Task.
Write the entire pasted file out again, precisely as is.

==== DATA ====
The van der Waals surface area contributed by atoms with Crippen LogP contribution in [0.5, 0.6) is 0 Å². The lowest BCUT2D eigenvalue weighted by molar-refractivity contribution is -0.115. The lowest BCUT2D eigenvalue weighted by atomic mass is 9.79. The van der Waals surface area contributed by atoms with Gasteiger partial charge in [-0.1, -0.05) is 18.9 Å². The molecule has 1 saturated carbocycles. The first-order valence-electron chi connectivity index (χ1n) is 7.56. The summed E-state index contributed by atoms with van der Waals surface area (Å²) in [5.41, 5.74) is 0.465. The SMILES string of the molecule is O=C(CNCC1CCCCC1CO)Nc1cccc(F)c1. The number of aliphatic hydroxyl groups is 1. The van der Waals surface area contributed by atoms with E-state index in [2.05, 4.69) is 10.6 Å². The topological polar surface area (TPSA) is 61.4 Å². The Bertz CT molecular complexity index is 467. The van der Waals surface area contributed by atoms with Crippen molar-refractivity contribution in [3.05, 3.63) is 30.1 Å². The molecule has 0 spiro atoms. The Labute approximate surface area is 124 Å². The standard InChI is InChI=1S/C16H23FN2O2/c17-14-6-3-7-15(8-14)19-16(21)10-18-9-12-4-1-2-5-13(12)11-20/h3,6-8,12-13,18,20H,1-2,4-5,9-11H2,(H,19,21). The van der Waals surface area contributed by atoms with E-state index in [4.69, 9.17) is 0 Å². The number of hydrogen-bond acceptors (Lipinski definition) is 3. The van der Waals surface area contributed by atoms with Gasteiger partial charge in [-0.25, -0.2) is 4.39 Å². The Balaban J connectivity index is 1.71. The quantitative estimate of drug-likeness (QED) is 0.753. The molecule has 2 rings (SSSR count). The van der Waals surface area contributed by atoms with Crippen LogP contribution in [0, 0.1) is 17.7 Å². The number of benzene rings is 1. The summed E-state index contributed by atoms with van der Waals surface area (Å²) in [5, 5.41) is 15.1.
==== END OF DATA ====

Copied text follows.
The van der Waals surface area contributed by atoms with Crippen LogP contribution in [0.5, 0.6) is 0 Å². The lowest BCUT2D eigenvalue weighted by molar-refractivity contribution is -0.115. The lowest BCUT2D eigenvalue weighted by atomic mass is 9.79. The van der Waals surface area contributed by atoms with Gasteiger partial charge in [-0.1, -0.05) is 18.9 Å². The molecule has 1 saturated carbocycles. The first-order valence-electron chi connectivity index (χ1n) is 7.56. The summed E-state index contributed by atoms with van der Waals surface area (Å²) in [5.41, 5.74) is 0.465. The SMILES string of the molecule is O=C(CNCC1CCCCC1CO)Nc1cccc(F)c1. The number of aliphatic hydroxyl groups is 1. The van der Waals surface area contributed by atoms with E-state index in [2.05, 4.69) is 10.6 Å². The topological polar surface area (TPSA) is 61.4 Å². The Bertz CT molecular complexity index is 467. The van der Waals surface area contributed by atoms with Crippen molar-refractivity contribution in [3.05, 3.63) is 30.1 Å². The molecule has 0 spiro atoms. The Labute approximate surface area is 124 Å². The standard InChI is InChI=1S/C16H23FN2O2/c17-14-6-3-7-15(8-14)19-16(21)10-18-9-12-4-1-2-5-13(12)11-20/h3,6-8,12-13,18,20H,1-2,4-5,9-11H2,(H,19,21). The van der Waals surface area contributed by atoms with E-state index in [4.69, 9.17) is 0 Å². The number of hydrogen-bond acceptors (Lipinski definition) is 3. The van der Waals surface area contributed by atoms with Gasteiger partial charge in [-0.25, -0.2) is 4.39 Å². The Balaban J connectivity index is 1.71. The quantitative estimate of drug-likeness (QED) is 0.753. The molecule has 2 rings (SSSR count). The van der Waals surface area contributed by atoms with Crippen LogP contribution in [0, 0.1) is 17.7 Å². The number of benzene rings is 1. The summed E-state index contributed by atoms with van der Waals surface area (Å²) in [5, 5.41) is 15.1.